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1979 Revolution: Black Friday Review – Hard Times Indeed

1979 Revolution: Black Friday, from developer iNK Stories and published by Digerati Distribution, focuses on the horrific events that led to the Iranian uprising. It also highlights the irony of the West having this name for one of their biggest shopping sales of the year. I was very intrigued by the premise and the choice-based systems in play, similar to any Telltale game you can play right now.

The story revolves around the tale of Reza Shirazi, an aspiring photographic journalist, who uses his camera as a weapon. You start off in 1980 following his arrest and the story unfolds through several chapters retelling the events that led up to the riots. It’s safe to say, the story is very heavy-handed at times with every single element educating the viewer about aspects of the socio-political climate during the events taking place.

It was interesting and I enjoyed learning more about the Iranian regime’s and events, but sometimes it’s at the expense of actual enjoyment at times and this is more of an experience-based story. Contrary to appearances, the tale is unapologetically linear being factually accurate as it is. I didn’t feel like enough groundwork was laid before the main events kicked off and moments seemed to escalate too fast. However, it was nice to be able to choose the options that define the type of character you want to be, whether engaging in a more hands on way or just an onlooker.

A strength of 1979 Revolution are the dialogue interactions and this is important in a narrative driven adventure like this. The portrayal of a family literally torn apart between the ruling regime and the benefits that came with it, while also striving for a free and fair Iranian rule were excellently handled. You inevitably get swept up in events, but the result feels completely out of your hands. I felt the educational aspects overshadowed the seemingly choice-based dialogue up until a certain point.

Some situations will swing wildly from calm to insane, and it was in these times the the experience felt most real and it was nice to see actions throughout 1979 Revolution have an impact on the ending scenes. Of course if you follow historical data of this event, the real life story doesn’t end conclusively with a certain degree of ambiguity as to how it really ends, but that’s mainly for you to discover.

The gameplay in 1979 Revolution is not the focal point of this title and it shows. You control the character in a third-person view pressing a button to interact with the world. When looking at items of interest you can press another button to take you to a screen which will flesh out the item or image with more facts and information. While this all worked well, the gameplay felt more like just reading a history textbook on the events of this story. It was never fully engaging from a gameplay standpoint.

Dialogue choices mainly were where the key moments from the story came from, however you are given an incredibly short time to choose these and was often too short to even read all the choices. This could be a design choice to make the player pick a choice faster, but I found it much more annoying than like a game from Telltale. It plays like any one of their adventure titles in terms of making decisions but worse from a gameplay perspective.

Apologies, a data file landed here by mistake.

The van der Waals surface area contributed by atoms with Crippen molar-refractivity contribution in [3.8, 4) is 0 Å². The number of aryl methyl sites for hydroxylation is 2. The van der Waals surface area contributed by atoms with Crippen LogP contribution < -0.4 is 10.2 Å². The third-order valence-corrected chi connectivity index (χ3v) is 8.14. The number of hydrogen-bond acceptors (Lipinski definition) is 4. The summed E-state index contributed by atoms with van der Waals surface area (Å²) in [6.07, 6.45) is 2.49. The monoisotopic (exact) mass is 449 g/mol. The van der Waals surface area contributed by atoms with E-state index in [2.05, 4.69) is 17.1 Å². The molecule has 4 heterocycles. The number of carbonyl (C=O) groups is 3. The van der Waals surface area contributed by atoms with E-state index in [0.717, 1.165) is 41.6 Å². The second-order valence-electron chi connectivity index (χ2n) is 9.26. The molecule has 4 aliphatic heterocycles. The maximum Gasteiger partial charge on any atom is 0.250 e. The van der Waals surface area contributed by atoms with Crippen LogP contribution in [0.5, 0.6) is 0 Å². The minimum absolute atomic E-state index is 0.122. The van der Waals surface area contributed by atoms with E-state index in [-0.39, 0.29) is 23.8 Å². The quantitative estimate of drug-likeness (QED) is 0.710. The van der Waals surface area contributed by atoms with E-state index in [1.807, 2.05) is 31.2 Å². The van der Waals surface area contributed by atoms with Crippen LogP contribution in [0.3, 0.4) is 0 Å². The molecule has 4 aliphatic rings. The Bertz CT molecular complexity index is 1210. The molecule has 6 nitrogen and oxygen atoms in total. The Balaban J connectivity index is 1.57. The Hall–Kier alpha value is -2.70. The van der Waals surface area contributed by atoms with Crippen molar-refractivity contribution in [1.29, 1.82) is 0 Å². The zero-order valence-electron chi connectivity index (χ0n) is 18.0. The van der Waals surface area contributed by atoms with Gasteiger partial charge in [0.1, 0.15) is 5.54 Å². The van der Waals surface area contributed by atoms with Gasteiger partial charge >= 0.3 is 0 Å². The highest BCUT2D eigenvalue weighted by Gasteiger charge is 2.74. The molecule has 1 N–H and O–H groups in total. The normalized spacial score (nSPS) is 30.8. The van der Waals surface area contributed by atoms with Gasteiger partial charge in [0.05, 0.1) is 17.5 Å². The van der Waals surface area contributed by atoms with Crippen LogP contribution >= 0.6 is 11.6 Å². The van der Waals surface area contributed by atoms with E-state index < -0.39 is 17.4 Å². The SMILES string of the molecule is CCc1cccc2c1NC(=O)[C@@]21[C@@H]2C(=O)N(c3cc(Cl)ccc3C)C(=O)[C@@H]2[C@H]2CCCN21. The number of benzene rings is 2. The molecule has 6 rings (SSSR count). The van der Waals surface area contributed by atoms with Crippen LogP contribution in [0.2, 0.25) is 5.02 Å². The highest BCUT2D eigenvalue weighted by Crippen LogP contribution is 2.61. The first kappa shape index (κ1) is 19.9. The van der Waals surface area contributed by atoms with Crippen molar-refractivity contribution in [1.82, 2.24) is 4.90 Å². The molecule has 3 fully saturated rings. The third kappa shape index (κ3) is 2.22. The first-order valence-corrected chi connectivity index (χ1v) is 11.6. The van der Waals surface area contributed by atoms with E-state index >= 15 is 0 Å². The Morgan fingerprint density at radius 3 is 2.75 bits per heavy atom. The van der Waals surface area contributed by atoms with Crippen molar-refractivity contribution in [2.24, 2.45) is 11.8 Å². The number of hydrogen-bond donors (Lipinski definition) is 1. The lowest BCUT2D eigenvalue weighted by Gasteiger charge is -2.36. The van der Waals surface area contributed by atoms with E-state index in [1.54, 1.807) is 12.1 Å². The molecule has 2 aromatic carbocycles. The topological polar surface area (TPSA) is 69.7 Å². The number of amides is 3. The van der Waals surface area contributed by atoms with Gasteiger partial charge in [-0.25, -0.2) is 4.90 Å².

You can die in 1979 Revolution in a few different ways: choosing the wrong dialogue option and during quicktime events. QTE’s play out very similarly to Telltale games where you have to press a button at a certain point, mash the button, hold it, or press a directional button to maybe jump over something. It didn’t really add much to the overall experience though.

Using your camera felt like the most unnatural to me. It revolves around walking in the environment and documenting the events that take place. Unfortunately, controlling the camera just doesn’t work well and could have been more intuitive. The timing based focus system gets boring after performing it multiple times throughout the adventure. I would have liked to have a manual focus option for the camera and even a point-based system you could attain a higher score by taking pictures of different elements in the environment. The camera navigation comes down to just panning the camera everywhere to find a green circle so you can take a picture.

Graphically, 1979 Revolution left a lot to be desired, mainly due to the fact that for such a heavy-handed narrative structure the animations came across as stiff and robotic. Environments for the most part are bland, the prison scenes in particular played to the title’s strengths. Fortunately, the sound design is an area of excellence and it comes through with a believable sound palette that creates a believable atmosphere. Characters are all voiced well and music from the region, mixed with a dramatic score, support the on-screen events from every aspect.

Overall, 1979 Revolution: Black Friday delivers on its premise and I found the story engaging with horrific details into the events that unfolded. Unfortunately, the solid narrative was hampered by some performance issues and visuals that just didn’t do the story any favors. These issues aside, any fan of the adventure genre should enjoy the story told, just be prepared to know that you probably won’t play through it again.

Nuke the Fridge Score: 6.5/10